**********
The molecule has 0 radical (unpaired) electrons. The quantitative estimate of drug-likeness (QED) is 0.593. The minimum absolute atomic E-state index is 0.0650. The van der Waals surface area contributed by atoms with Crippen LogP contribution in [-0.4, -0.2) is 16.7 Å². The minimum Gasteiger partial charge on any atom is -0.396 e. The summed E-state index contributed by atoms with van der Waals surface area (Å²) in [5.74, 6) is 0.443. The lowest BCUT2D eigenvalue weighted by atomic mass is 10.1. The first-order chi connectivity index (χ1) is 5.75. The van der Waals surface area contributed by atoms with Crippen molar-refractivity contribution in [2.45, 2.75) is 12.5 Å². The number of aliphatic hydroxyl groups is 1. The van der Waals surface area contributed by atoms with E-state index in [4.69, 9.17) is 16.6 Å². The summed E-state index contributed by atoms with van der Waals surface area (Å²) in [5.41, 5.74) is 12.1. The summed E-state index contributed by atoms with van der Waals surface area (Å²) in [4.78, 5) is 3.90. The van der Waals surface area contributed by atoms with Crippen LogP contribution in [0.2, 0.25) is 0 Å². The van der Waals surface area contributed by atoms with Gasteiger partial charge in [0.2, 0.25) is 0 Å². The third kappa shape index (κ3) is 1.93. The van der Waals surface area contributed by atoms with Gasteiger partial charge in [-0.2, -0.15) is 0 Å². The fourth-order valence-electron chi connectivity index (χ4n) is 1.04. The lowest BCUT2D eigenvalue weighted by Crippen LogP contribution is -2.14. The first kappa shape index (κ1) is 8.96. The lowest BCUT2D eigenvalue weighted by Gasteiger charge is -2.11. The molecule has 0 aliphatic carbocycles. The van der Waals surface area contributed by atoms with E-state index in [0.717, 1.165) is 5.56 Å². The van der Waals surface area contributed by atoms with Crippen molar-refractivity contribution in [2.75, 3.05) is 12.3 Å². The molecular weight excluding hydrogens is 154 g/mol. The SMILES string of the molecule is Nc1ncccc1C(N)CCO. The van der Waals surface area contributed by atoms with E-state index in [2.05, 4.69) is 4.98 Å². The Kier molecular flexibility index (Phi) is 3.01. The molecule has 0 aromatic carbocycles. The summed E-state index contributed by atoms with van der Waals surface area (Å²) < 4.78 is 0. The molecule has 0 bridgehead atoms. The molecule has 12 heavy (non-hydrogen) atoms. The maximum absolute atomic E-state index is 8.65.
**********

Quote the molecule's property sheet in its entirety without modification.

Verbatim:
The molecule has 0 radical (unpaired) electrons. The quantitative estimate of drug-likeness (QED) is 0.593. The minimum absolute atomic E-state index is 0.0650. The van der Waals surface area contributed by atoms with Crippen LogP contribution in [-0.4, -0.2) is 16.7 Å². The minimum Gasteiger partial charge on any atom is -0.396 e. The summed E-state index contributed by atoms with van der Waals surface area (Å²) in [5.74, 6) is 0.443. The lowest BCUT2D eigenvalue weighted by atomic mass is 10.1. The first-order chi connectivity index (χ1) is 5.75. The van der Waals surface area contributed by atoms with Crippen molar-refractivity contribution in [2.45, 2.75) is 12.5 Å². The number of aliphatic hydroxyl groups is 1. The van der Waals surface area contributed by atoms with E-state index in [4.69, 9.17) is 16.6 Å². The summed E-state index contributed by atoms with van der Waals surface area (Å²) in [5.41, 5.74) is 12.1. The summed E-state index contributed by atoms with van der Waals surface area (Å²) in [4.78, 5) is 3.90. The van der Waals surface area contributed by atoms with Crippen LogP contribution in [0.2, 0.25) is 0 Å². The van der Waals surface area contributed by atoms with Gasteiger partial charge in [0.2, 0.25) is 0 Å². The third kappa shape index (κ3) is 1.93. The van der Waals surface area contributed by atoms with Gasteiger partial charge in [-0.2, -0.15) is 0 Å². The fourth-order valence-electron chi connectivity index (χ4n) is 1.04. The lowest BCUT2D eigenvalue weighted by Crippen LogP contribution is -2.14. The first kappa shape index (κ1) is 8.96. The lowest BCUT2D eigenvalue weighted by Gasteiger charge is -2.11. The molecule has 0 aliphatic carbocycles. The van der Waals surface area contributed by atoms with E-state index in [0.717, 1.165) is 5.56 Å². The van der Waals surface area contributed by atoms with Crippen molar-refractivity contribution in [2.75, 3.05) is 12.3 Å². The molecular weight excluding hydrogens is 154 g/mol. The SMILES string of the molecule is Nc1ncccc1C(N)CCO. The van der Waals surface area contributed by atoms with E-state index in [2.05, 4.69) is 4.98 Å². The Kier molecular flexibility index (Phi) is 3.01. The molecule has 0 aromatic carbocycles. The summed E-state index contributed by atoms with van der Waals surface area (Å²) < 4.78 is 0. The molecule has 0 bridgehead atoms. The molecule has 12 heavy (non-hydrogen) atoms. The maximum absolute atomic E-state index is 8.65.